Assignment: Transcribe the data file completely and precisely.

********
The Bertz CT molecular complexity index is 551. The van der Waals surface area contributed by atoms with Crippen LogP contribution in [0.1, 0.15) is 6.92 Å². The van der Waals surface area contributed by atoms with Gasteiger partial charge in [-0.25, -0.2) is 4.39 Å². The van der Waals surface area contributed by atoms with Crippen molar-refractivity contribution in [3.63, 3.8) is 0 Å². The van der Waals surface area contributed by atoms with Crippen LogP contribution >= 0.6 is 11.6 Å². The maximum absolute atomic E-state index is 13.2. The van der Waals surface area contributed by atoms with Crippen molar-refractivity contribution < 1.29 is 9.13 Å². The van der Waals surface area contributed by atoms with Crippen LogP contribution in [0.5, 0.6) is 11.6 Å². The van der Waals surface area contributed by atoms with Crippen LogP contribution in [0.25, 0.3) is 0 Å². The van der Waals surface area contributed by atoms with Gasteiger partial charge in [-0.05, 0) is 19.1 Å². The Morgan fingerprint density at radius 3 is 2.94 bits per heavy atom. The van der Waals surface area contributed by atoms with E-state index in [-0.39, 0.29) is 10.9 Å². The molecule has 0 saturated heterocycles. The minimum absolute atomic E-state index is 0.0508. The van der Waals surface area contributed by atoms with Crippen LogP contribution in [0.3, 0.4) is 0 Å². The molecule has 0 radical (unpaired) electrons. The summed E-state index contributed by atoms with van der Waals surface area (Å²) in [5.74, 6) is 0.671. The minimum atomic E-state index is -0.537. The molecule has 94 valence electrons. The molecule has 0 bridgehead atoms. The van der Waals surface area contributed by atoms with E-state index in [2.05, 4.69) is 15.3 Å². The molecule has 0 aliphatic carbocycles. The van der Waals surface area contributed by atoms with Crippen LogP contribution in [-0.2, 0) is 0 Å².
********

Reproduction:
The Bertz CT molecular complexity index is 551. The van der Waals surface area contributed by atoms with Crippen LogP contribution in [0.1, 0.15) is 6.92 Å². The van der Waals surface area contributed by atoms with Gasteiger partial charge in [-0.25, -0.2) is 4.39 Å². The van der Waals surface area contributed by atoms with Crippen molar-refractivity contribution in [3.63, 3.8) is 0 Å². The van der Waals surface area contributed by atoms with Crippen LogP contribution >= 0.6 is 11.6 Å². The maximum absolute atomic E-state index is 13.2. The van der Waals surface area contributed by atoms with Crippen molar-refractivity contribution < 1.29 is 9.13 Å². The van der Waals surface area contributed by atoms with Crippen LogP contribution in [0.5, 0.6) is 11.6 Å². The van der Waals surface area contributed by atoms with Crippen LogP contribution in [0.25, 0.3) is 0 Å². The van der Waals surface area contributed by atoms with Gasteiger partial charge in [-0.05, 0) is 19.1 Å². The Morgan fingerprint density at radius 3 is 2.94 bits per heavy atom. The van der Waals surface area contributed by atoms with E-state index in [-0.39, 0.29) is 10.9 Å². The molecule has 0 saturated heterocycles. The minimum absolute atomic E-state index is 0.0508. The van der Waals surface area contributed by atoms with Crippen LogP contribution in [0.3, 0.4) is 0 Å². The molecule has 0 radical (unpaired) electrons. The summed E-state index contributed by atoms with van der Waals surface area (Å²) in [5.74, 6) is 0.671. The minimum atomic E-state index is -0.537. The molecule has 94 valence electrons. The molecule has 0 bridgehead atoms. The van der Waals surface area contributed by atoms with E-state index in [2.05, 4.69) is 15.3 Å². The molecule has 0 aliphatic carbocycles. The van der Waals surface area contributed by atoms with Crippen LogP contribution in [-0.2, 0) is 0 Å².